Old people's home by Aires Mateus Arquitectos 11.08.11


The tiny village of Alcácer do Sal, 80km south of Lisbon, has a new arrival. Designed by Aires Mateus Arquitectos, it is an apartment building for the elderly people of the area. Snaking down the side of a hill, it consists of a dramatically articulated "chessboard" of solids and voids.

"Most of the old people living in the buildings used to be farmers, maybe someone was a fisherman," says architect Francisco Aires Mateus. "People living there are not ill, just with no home or not able to stay alone." The building has a programme which he describes as "somewhere between a hotel and a hospital". There are shared facilities on the ground floor, while on the upper floors the spine opens out to create more shared living spaces behind the apartments. It was partly the reduced mobility of the building's users that generated the main gesture, that of a snaking circulation spine to which each apartment is connected.

The remarkable facade is the direct result of programmatic design decisions. Once the apartments are articulated off the spine, the residual spaces are left as voids. "The gaps are designed to let the light get to the corridor, to give a sequence of exterior views, and to provide private terraces for the rooms," explains Aires Mateus. This makes perfect functional sense, but the result is obviously a labour of love: it is forcefully expressed, with solids meeting voids at seemingly weightless junctions, and with glass balustrades allowing the formal concept to be read in all its powerful simplicity.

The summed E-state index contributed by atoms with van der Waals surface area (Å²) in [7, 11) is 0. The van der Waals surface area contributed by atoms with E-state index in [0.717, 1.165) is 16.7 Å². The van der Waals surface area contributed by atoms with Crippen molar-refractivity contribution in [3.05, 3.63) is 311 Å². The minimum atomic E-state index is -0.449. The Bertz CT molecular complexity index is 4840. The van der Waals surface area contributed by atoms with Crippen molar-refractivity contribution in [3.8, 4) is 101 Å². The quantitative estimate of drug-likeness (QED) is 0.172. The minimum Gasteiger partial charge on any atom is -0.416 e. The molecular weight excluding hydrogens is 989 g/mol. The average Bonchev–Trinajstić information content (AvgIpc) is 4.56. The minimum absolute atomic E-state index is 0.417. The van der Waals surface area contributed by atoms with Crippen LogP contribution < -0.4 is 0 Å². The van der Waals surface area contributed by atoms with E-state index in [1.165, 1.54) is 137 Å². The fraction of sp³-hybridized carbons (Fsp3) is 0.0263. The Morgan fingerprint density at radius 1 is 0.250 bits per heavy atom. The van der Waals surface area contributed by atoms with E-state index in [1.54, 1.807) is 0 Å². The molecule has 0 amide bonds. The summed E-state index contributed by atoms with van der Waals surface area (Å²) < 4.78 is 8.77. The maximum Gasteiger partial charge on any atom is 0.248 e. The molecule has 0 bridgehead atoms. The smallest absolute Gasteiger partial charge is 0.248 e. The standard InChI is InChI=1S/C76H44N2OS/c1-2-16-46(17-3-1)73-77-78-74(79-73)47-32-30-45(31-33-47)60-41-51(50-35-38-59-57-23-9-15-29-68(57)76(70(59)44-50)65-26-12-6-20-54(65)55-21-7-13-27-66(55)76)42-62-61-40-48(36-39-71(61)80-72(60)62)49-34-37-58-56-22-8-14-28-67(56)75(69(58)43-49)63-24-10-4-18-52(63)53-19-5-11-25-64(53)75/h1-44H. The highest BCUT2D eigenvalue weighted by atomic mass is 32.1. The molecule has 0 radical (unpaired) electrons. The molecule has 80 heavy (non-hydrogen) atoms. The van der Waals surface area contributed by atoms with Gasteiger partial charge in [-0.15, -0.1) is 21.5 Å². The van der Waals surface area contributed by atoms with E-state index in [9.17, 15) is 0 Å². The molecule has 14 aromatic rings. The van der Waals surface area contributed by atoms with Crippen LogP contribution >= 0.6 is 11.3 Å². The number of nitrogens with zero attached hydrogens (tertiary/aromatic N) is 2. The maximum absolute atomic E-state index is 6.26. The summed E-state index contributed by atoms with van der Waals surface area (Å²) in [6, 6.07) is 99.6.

The building is recognisably Aires Mateus Arquitectos – a similar formal language can be seen on its housing in the historic Portuguese town of Moura, its recent Park Hyatt hotel in Dublin, and its call centre in Santo Tirso near Porto. But it's not as simple as just repeating gestures – for example, the call centre project was the result of subtracting voids from a single volume rather than aggregating many small units. Furthermore, the Alcácer do Sal project's initial arrangement is born from circulation and topography, rather than any urban context. "Only in the Moura project can you properly talk about a facade," says Aires Mateus. "In the other cases there is no facade itself, but an addition or subtraction of masses and voids." Whichever way the process is organised, it makes for some confident, primitive architecture.



Fernando Guerra/Fg+SG



Douglas Murphy

quotes story

Most of the old people living in the buildings used to be farmers, maybe someone was a fisherman

Leave a comment

Click to show